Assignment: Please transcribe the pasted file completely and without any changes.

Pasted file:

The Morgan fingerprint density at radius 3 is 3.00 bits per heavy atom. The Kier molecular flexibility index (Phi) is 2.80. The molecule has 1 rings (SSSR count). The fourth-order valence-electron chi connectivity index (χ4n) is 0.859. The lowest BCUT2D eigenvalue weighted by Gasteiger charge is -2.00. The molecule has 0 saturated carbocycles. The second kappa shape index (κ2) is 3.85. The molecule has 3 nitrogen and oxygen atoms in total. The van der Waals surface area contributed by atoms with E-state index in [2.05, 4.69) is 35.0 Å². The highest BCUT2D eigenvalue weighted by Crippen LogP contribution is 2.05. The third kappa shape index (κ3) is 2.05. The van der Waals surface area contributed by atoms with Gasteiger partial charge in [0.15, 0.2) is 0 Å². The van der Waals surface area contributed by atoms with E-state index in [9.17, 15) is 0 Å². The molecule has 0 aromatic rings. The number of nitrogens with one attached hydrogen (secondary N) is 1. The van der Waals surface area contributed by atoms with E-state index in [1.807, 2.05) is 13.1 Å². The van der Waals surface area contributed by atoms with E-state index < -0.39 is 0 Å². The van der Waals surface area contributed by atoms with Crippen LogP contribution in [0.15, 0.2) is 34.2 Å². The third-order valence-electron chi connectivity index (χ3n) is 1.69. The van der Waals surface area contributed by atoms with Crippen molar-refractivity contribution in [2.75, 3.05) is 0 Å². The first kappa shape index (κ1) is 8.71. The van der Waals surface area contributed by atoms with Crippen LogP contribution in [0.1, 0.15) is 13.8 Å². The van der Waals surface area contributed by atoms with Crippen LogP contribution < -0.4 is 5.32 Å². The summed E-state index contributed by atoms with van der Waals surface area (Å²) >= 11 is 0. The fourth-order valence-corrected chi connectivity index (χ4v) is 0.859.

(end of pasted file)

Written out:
The Morgan fingerprint density at radius 3 is 3.00 bits per heavy atom. The Kier molecular flexibility index (Phi) is 2.80. The molecule has 1 rings (SSSR count). The fourth-order valence-electron chi connectivity index (χ4n) is 0.859. The lowest BCUT2D eigenvalue weighted by Gasteiger charge is -2.00. The molecule has 0 saturated carbocycles. The second kappa shape index (κ2) is 3.85. The molecule has 3 nitrogen and oxygen atoms in total. The van der Waals surface area contributed by atoms with E-state index in [2.05, 4.69) is 35.0 Å². The highest BCUT2D eigenvalue weighted by Crippen LogP contribution is 2.05. The third kappa shape index (κ3) is 2.05. The van der Waals surface area contributed by atoms with Gasteiger partial charge in [0.15, 0.2) is 0 Å². The van der Waals surface area contributed by atoms with E-state index in [9.17, 15) is 0 Å². The molecule has 0 aromatic rings. The number of nitrogens with one attached hydrogen (secondary N) is 1. The van der Waals surface area contributed by atoms with E-state index in [1.807, 2.05) is 13.1 Å². The van der Waals surface area contributed by atoms with E-state index < -0.39 is 0 Å². The van der Waals surface area contributed by atoms with Crippen LogP contribution in [0.15, 0.2) is 34.2 Å². The third-order valence-electron chi connectivity index (χ3n) is 1.69. The van der Waals surface area contributed by atoms with Crippen molar-refractivity contribution in [2.75, 3.05) is 0 Å². The first kappa shape index (κ1) is 8.71. The van der Waals surface area contributed by atoms with Crippen LogP contribution in [0.1, 0.15) is 13.8 Å². The van der Waals surface area contributed by atoms with Crippen LogP contribution < -0.4 is 5.32 Å². The summed E-state index contributed by atoms with van der Waals surface area (Å²) >= 11 is 0. The fourth-order valence-corrected chi connectivity index (χ4v) is 0.859.